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Page 182 - My native country! thee, Land of the noble free, Thy name I love; I love thy rocks and rills, Thy woods and templed hills; My heart with rapture thrills, .Like that above.
Page 62 - Wept o'er his wounds or tales of sorrow done, Shouldered his crutch, and showed how fields were won. Pleased with his guests, the good man learned to glow, And quite forgot their vices in their woe ; Careless their merits or their faults to scan, His pity gave ere charity began.
Page 192 - Saw the earth open and gulp her down, And Braddock's army was done so brown, Left without a scalp to its crown.
Page 53 - Will bless it, and approve* it with a text, Hiding the grossness with fair ornament ? There is no vice so simple, but assumes Some mark of virtue on his outward parts.
Page 54 - There are a sort of men, whose visages Do cream and mantle like a standing pond; And do a wilful stillness entertain, With purpose to be dress'd in an opinion Of wisdom, gravity, profound conceit; As who should say, ' I am Sir Oracle, And, when I ope my lips, let no dog bark!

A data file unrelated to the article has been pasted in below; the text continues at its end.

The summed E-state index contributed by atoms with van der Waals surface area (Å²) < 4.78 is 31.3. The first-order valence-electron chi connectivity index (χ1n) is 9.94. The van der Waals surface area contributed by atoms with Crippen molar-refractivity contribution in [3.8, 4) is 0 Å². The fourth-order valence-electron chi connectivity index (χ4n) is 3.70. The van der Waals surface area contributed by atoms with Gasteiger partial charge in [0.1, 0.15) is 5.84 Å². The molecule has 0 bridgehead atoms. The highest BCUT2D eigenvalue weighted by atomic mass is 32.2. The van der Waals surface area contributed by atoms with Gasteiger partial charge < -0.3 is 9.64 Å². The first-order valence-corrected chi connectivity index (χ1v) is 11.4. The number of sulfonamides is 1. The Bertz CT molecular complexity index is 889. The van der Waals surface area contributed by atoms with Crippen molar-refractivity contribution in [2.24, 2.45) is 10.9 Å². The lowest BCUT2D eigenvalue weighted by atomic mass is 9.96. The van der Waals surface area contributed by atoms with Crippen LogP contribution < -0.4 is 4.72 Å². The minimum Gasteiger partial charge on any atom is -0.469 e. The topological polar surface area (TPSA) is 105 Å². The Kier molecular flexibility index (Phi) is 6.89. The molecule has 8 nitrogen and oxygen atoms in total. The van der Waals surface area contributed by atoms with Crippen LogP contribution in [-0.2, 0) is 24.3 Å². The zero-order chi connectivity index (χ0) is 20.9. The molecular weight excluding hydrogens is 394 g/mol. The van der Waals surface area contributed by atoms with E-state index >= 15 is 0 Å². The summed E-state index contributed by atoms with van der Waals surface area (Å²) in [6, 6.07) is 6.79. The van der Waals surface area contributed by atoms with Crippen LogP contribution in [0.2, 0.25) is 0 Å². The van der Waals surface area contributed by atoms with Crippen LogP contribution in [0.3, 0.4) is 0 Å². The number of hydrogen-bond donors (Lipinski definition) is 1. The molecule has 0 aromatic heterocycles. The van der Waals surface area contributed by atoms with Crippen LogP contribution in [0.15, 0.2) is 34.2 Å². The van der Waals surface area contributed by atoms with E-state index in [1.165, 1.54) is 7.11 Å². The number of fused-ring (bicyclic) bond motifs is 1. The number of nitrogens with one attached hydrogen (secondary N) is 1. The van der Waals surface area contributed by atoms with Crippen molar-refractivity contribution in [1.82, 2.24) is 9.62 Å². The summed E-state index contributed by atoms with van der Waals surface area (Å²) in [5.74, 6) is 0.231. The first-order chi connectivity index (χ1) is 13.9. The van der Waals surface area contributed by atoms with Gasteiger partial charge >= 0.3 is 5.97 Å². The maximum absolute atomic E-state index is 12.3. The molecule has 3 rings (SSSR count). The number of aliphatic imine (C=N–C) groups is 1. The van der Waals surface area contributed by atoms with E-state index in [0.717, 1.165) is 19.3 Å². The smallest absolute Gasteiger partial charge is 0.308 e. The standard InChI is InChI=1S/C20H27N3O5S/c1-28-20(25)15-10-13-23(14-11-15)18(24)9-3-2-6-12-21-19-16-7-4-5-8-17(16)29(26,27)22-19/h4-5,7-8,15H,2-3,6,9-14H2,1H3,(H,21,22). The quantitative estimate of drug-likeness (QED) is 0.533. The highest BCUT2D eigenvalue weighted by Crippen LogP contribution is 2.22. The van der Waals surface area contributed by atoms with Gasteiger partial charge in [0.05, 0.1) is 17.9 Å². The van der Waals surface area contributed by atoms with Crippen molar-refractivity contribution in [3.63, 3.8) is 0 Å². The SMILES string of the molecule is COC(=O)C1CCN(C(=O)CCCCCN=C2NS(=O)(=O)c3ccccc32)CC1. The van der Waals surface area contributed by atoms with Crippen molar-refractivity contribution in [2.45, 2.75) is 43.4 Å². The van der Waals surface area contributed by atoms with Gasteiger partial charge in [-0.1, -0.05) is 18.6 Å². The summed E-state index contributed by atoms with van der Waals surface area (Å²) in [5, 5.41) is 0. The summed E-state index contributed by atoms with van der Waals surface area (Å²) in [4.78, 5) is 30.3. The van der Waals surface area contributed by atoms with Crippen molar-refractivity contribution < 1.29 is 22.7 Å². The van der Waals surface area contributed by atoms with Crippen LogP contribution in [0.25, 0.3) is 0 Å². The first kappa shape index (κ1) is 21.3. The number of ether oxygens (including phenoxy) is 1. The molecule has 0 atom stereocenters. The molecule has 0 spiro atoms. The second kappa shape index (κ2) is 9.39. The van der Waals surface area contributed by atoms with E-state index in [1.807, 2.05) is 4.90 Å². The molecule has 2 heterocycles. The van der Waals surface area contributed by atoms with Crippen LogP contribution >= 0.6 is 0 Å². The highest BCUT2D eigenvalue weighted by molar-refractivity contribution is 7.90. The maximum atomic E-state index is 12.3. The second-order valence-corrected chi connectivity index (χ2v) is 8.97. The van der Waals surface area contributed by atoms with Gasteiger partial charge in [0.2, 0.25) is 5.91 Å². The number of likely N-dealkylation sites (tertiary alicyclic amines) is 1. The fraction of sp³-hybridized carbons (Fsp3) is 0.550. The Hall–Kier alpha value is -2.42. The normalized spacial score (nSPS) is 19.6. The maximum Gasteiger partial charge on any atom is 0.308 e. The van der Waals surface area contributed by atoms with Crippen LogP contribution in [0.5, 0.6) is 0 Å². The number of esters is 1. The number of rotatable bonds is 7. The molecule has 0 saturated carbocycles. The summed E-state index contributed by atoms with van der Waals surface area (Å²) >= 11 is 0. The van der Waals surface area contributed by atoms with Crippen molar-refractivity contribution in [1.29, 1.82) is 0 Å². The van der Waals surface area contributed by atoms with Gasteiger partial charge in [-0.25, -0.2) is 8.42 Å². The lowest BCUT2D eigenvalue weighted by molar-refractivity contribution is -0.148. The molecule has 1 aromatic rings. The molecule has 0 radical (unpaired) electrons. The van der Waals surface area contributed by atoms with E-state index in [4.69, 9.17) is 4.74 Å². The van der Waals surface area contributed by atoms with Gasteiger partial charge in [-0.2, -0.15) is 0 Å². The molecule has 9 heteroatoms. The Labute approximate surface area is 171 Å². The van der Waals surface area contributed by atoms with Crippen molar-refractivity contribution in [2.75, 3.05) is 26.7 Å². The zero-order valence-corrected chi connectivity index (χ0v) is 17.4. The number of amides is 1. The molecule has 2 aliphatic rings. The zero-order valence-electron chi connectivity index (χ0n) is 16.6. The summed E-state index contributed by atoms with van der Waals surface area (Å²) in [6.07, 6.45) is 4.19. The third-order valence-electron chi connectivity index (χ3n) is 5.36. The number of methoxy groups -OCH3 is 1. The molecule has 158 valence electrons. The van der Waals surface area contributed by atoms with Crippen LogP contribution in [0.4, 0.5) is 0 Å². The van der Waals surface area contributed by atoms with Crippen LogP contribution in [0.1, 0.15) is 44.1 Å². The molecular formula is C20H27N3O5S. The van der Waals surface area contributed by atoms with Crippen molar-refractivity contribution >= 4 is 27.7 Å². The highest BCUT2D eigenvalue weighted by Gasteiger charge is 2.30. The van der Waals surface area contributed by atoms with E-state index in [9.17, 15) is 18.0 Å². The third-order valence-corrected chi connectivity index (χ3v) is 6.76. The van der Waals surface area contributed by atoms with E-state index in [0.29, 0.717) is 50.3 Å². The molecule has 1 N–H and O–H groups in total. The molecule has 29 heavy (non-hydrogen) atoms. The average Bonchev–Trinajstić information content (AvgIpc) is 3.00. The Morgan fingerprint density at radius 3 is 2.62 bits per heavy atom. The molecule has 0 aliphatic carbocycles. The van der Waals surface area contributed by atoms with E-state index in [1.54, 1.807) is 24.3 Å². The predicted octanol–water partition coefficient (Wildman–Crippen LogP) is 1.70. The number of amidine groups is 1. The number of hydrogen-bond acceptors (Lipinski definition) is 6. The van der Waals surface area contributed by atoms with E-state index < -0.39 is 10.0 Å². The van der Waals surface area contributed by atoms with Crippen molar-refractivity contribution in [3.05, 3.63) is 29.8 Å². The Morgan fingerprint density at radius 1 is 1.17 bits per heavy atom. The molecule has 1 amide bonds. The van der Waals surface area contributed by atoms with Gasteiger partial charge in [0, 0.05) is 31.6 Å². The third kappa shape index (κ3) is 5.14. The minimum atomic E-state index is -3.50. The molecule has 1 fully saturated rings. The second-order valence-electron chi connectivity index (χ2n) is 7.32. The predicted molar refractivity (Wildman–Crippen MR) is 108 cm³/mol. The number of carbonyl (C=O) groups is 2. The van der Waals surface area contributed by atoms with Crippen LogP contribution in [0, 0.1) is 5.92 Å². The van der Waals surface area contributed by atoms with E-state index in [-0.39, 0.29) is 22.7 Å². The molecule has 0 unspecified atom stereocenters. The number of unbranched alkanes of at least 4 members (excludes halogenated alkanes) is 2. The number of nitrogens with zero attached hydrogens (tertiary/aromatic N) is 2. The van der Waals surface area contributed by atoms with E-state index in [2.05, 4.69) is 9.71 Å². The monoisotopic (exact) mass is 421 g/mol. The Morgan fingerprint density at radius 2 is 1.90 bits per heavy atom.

Page 194 - Thus the ideas, as well as children, of our youth often die before us : and our minds represent to us those tombs to which we are approaching ; where though the brass and marble remain, yet the inscriptions are effaced by time, and the imagery moulders away.
Page 65 - Put out the light, and then put out the light. If I quench thee, thou flaming minister, I can again thy former light restore, Should I repent me: but once put out thy light, Thou cunning'st pattern of excelling nature, I know not where is that Promethean heat That can thy light relume.
Page 61 - And reached that torrent's sounding shore* Which, daughter of three mighty lakes, From Vennachar in silver breaks, Sweeps through the plain, and ceaseless mines On Bochastle the mouldering lines, Where Rome, the Empress of the world, Of yore her eagle wings unfurled.
Page 54 - Stood heir to the first. Now, sir, be judge yourself, Whether I in any just term am affined To love the Moor. Rod. I would not follow him, then. lago. 0 sir, content you ; I follow him to serve my turn upon him. We cannot all be masters, nor all masters Cannot be truly followed.
Page 71 - Other Romans shall arise, Heedless of a soldier's name, Sounds, not arms, shall win the prize, Harmony the path to fame.